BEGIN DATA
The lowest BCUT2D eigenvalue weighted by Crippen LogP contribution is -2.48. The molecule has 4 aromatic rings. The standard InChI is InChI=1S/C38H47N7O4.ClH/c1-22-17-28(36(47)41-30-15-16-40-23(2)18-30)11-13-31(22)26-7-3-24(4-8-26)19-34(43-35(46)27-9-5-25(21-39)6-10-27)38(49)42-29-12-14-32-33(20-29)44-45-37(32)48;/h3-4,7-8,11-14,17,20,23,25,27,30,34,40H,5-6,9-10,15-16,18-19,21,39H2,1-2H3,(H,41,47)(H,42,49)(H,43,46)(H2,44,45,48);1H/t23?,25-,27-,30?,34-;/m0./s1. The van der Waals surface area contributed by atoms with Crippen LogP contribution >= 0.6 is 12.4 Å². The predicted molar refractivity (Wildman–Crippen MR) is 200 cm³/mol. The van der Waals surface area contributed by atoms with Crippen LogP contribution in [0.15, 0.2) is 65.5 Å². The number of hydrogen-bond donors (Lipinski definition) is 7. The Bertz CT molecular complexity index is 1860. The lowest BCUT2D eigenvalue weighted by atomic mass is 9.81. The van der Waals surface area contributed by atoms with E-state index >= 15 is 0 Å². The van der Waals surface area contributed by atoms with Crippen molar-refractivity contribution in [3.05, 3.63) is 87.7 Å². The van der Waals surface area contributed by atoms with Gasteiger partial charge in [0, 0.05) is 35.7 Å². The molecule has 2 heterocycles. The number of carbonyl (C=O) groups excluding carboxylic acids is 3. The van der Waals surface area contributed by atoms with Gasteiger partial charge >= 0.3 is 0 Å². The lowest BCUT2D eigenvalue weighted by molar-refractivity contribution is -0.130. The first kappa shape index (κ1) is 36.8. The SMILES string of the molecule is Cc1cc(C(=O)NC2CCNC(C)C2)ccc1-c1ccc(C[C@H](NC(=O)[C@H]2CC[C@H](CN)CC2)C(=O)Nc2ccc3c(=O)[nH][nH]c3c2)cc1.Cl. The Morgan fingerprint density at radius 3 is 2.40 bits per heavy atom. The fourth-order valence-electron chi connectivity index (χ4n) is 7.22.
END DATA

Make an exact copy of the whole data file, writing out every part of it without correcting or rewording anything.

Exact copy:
The lowest BCUT2D eigenvalue weighted by Crippen LogP contribution is -2.48. The molecule has 4 aromatic rings. The standard InChI is InChI=1S/C38H47N7O4.ClH/c1-22-17-28(36(47)41-30-15-16-40-23(2)18-30)11-13-31(22)26-7-3-24(4-8-26)19-34(43-35(46)27-9-5-25(21-39)6-10-27)38(49)42-29-12-14-32-33(20-29)44-45-37(32)48;/h3-4,7-8,11-14,17,20,23,25,27,30,34,40H,5-6,9-10,15-16,18-19,21,39H2,1-2H3,(H,41,47)(H,42,49)(H,43,46)(H2,44,45,48);1H/t23?,25-,27-,30?,34-;/m0./s1. The van der Waals surface area contributed by atoms with Crippen LogP contribution >= 0.6 is 12.4 Å². The predicted molar refractivity (Wildman–Crippen MR) is 200 cm³/mol. The van der Waals surface area contributed by atoms with Crippen LogP contribution in [0.15, 0.2) is 65.5 Å². The number of hydrogen-bond donors (Lipinski definition) is 7. The Bertz CT molecular complexity index is 1860. The lowest BCUT2D eigenvalue weighted by atomic mass is 9.81. The van der Waals surface area contributed by atoms with E-state index >= 15 is 0 Å². The van der Waals surface area contributed by atoms with Crippen molar-refractivity contribution in [3.05, 3.63) is 87.7 Å². The van der Waals surface area contributed by atoms with Gasteiger partial charge in [0, 0.05) is 35.7 Å². The molecule has 2 heterocycles. The number of carbonyl (C=O) groups excluding carboxylic acids is 3. The van der Waals surface area contributed by atoms with Gasteiger partial charge >= 0.3 is 0 Å². The lowest BCUT2D eigenvalue weighted by molar-refractivity contribution is -0.130. The first kappa shape index (κ1) is 36.8. The SMILES string of the molecule is Cc1cc(C(=O)NC2CCNC(C)C2)ccc1-c1ccc(C[C@H](NC(=O)[C@H]2CC[C@H](CN)CC2)C(=O)Nc2ccc3c(=O)[nH][nH]c3c2)cc1.Cl. The Morgan fingerprint density at radius 3 is 2.40 bits per heavy atom. The fourth-order valence-electron chi connectivity index (χ4n) is 7.22.